The deal is subject to regulatory approval and expected to close in the third quarter.
In announcing the deal, Amsurg said the tie-up will allow it to enter an adjacent market and integrate anesthesia into its portfolio of ambulatory surgery centers. The company also alluded to the potential to participate in new payment and care-delivery models, citing new opportunities to engage with payers and build competencies that “address innovation and change in healthcare.”
The combined company is expected to achieve $30 million to $40 million in additional financial benefits within three years, according to Amsurg, $10 million of which will come from the cost and operational side and the remainder from growth, including new outsourcing contracts and partnerships with health systems.
The transaction also will double Amsurg's revenue from just under $1.1 billion to nearly $2.2 billion.
In a research note, Darren Lehrich, an analyst at Deutsche Bank, described Amsurg's move as bold, allowing Amsurg to enter a new space that has been increasingly converging with the one in which it already operates. The ASC market has been subject to sluggish growth and limited opportunities to expand through consolidation, he added.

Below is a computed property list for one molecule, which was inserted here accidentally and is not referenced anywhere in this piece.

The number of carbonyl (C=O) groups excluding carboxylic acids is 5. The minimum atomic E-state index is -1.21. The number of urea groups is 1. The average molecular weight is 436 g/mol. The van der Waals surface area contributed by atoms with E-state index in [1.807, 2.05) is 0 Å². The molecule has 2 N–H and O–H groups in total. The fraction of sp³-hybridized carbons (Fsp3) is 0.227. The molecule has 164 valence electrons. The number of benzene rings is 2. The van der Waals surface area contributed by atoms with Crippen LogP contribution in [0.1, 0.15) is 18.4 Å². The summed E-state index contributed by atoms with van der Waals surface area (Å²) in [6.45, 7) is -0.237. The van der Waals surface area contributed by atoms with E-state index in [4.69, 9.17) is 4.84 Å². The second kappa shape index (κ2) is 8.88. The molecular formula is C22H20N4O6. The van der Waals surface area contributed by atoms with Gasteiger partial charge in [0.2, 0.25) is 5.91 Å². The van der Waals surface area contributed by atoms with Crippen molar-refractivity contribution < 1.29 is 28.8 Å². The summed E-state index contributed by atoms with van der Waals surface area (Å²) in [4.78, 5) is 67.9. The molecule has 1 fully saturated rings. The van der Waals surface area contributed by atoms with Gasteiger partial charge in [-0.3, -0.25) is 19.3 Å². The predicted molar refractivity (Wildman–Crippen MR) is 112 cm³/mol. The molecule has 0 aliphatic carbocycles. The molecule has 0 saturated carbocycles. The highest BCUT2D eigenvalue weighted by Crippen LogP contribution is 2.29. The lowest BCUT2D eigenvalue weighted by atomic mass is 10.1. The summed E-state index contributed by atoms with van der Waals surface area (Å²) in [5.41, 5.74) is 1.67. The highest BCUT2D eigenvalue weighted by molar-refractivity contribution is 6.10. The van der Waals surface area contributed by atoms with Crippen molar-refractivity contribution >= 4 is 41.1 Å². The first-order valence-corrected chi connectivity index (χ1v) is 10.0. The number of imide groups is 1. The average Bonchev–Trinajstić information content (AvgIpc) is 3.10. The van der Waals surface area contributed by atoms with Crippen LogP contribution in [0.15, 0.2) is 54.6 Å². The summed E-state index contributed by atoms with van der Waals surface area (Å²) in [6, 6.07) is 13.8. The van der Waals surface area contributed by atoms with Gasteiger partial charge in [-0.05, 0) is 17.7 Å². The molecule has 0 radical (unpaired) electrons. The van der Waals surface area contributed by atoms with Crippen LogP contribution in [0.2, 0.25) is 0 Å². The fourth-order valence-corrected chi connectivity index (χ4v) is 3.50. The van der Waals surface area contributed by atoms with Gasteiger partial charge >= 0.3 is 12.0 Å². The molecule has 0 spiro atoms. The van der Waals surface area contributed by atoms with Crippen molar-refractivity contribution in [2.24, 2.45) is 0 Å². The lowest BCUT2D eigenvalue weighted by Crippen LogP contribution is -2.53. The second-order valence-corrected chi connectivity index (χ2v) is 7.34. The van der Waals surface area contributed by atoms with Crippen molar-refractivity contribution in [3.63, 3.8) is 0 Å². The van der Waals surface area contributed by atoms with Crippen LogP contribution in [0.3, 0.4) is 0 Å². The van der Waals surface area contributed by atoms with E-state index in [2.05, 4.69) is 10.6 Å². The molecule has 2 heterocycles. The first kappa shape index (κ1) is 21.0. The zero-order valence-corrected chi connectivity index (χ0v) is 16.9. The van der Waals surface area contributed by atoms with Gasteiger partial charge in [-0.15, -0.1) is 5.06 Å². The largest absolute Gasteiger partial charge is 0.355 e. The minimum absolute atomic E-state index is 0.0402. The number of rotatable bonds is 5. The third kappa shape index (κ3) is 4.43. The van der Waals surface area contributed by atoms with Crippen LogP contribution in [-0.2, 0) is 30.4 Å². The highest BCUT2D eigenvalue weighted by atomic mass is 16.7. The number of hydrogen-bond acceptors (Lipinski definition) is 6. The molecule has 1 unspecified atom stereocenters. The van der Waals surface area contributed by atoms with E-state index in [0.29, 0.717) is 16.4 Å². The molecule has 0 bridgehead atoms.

The deal also points to continued interest in hospital-based physician specialties such as anesthesia, said Jeff Swearingen, managing director at Edgmont Capital Partners, a healthcare investment bank. There are a number of synergies that Amsurg can achieve by bringing Sheridan's services into its facilities, he agreed, but cautioned that the company will still need to sidestep anti-kickback statutes.
Sheridan Healthcare, backed by private equity firm Hellman & Friedman, last month was reported to be preparing for an initial public offering. But selling the company to Amsurg could provide a faster exit for the private equity firm and reduces the risk of an unsuccessful IPO, Swearingen said.
Follow Beth Kutscher on Twitter: @MHbkutscher